"Forgive us our debts ael we forgive
"Why," said the sweet girl, "do
they say that love Is of the heart?"
"To show," said the old bachelor— "to
chow that the brains have nothing to
do with It."
Every one has to clap his hands in
applause when he doesn't mean it, but
It Is a pleasing sort of hypocrisy.— l
Clerk's Notice in
In the District Court of the United Slates :
for the Western District of Pennsylvania,
Moses Isaac Bernstein. of Butler
countv, Pennsylvania, a bankrupt under the
Act of Congress of July I.l« M*. having applied
for a full discharge from all debts provable
:igainst bis estate under said Act, notice Is
hereby given to all known creditors aid
other persons in interest, to appear before
the said Court at Pittsburg, in said District,
on the 7th day of November. 1904. at 10 o'clock
in the forenoon, to show cause, if any they
have, why the prayer of the said petitioner
should not be granted.
WILLIAM T. LIXDSKY. Clerk.
In re estate of 1 In the O C. of
George A Brnnnermer, Butler Co., at
dee'd., late of Butler Co. ' O. C. No. 33,
Dec. T. 1904
Notice is hereby Riven that having
been appointed Auditor in the above
stated case, to distribute the fnntls now
in the hands of Geo A Brunnermer,
Admr. C. T. A., that I will discharge
the duties of said appointment, at my
office in Butler, on Friday, October 28tb,
1904, at 10 o'clock a. m.
JACOB M. PAINTER,
By virtue of a writ of Fi. I"a. Issued out of
Ihe Court of Common Picas of Butler coun
ty. Pa., aud to me directed, there will be ex
posed to public sale, at the Court House, In
the Borough of Butler. Pa., on
FRIDAY, OCTOBER 28, 1904
At 1 o'clock p. m..at the Court House in But
E. I). Xc. 11, Doc. Term. I:XH. Marshall Bros,
All the right, title, interest and claim of
John Lobaugh of, in and to all that certain
piece or lot of land, situate in the Borough
of Butler, Butler county. Pa., bounded as
follows, to-wit: On the north 30 feet by
West St.. east 112 feet by lot of Anna Nellls,
south ait feet by an alley and west 112 feet by
lot of Sherry, and having thereon a two
story frame dwelling bouse and out build
Seized and taken In execution as the prop
erty of John Lobaugb at the suit of L. C.
TERMS OF SALE—The following must be
strictly complied with when property is
1. When the plaintiff or other lien creditor
becomes the purchaser, the costs on the writ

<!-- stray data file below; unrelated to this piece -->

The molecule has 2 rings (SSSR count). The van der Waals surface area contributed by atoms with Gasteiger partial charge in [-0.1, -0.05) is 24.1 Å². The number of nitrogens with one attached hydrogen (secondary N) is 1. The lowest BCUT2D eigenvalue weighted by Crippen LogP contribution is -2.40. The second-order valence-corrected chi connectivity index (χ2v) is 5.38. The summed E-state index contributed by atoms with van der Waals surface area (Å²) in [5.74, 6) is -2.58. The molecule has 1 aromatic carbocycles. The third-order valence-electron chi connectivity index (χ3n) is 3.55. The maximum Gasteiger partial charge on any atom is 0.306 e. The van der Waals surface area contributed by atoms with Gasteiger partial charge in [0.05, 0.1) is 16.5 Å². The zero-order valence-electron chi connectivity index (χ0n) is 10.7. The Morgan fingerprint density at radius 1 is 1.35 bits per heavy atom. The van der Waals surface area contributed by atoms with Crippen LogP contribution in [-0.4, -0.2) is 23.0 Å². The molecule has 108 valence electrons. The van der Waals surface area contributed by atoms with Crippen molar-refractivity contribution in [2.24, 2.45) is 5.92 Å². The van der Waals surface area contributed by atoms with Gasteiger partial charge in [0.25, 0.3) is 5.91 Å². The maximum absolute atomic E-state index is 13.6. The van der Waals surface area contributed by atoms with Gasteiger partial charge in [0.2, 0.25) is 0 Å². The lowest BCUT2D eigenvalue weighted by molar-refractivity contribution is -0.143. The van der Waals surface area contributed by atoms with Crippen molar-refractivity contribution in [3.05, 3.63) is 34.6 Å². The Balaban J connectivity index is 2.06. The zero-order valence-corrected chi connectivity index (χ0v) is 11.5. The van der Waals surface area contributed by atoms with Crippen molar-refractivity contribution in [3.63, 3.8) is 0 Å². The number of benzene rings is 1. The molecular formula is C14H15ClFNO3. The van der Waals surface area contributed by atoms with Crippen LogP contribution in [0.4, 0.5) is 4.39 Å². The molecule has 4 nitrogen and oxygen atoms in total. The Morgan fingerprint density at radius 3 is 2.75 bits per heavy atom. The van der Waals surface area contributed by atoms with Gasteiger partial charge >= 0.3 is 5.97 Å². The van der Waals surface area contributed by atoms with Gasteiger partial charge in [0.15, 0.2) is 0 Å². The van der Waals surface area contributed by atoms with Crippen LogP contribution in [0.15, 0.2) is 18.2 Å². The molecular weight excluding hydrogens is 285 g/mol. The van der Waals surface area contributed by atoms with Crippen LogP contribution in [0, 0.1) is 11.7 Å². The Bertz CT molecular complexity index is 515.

must be paid, and a list of the liens, includ
ing mortgage searches on the property sold
together with such lien creditor s receipt*
for the amount of the proceeds of the sale or
such portion thereof as he may claim, must
be furnished the Sheriff.
2. All bids must be paid in full.
3. All sales not settled immediately will be
continued until one o'clock, P. M., of the
next day at which time all property not
settled for will again be put up and sold at
the expense and risk of the person to whom
*>ce Purdon's Digest, 9th edition, page 446.
an I Smith's Forms, page 354.
MARTIN L. GIBSON. Sheriff,
•sheriff's Office. Butler. Pa.. Sept. 13. 1»04.
Letters of administration, C. T A., on
the estate of Catharine A. Dunn, dee'd.,
late of Franklin tp.,-Butler Co., Pa., hav
ing been granted to the undersigned, all
persons knowing themselves to be in
debted to said estate will make imrnedi-
Hte payment and those having ulaims
against the same will present thtin duly
authenticated for settlement to
JOHN M. DUNN. Adm'r.,
R F. D. 10, Butler, Pa.
J. D. MCJUNKIN, Att'y 4-28-04
Letters testamentary on the estate of
William Jnmea Patterson, deceased,
late of Slipperyrock borough, But
ler county, Pa., having been grant
ed to the undersigned, all persons know
ing themselves to be indebted to said
ebtate are hereby requested to make
prompt payment ana those having
claims against the estate will present
the same duly authenticated for settle
ELLEN M. PATTERSON, Ex'r.,
WILLIAMS & MITCHELL, Att'ys.
Lettersof administration on the estate
of Lyman Hilliard, dee'd, late of Wash
ington twp , Butler county. Pa., having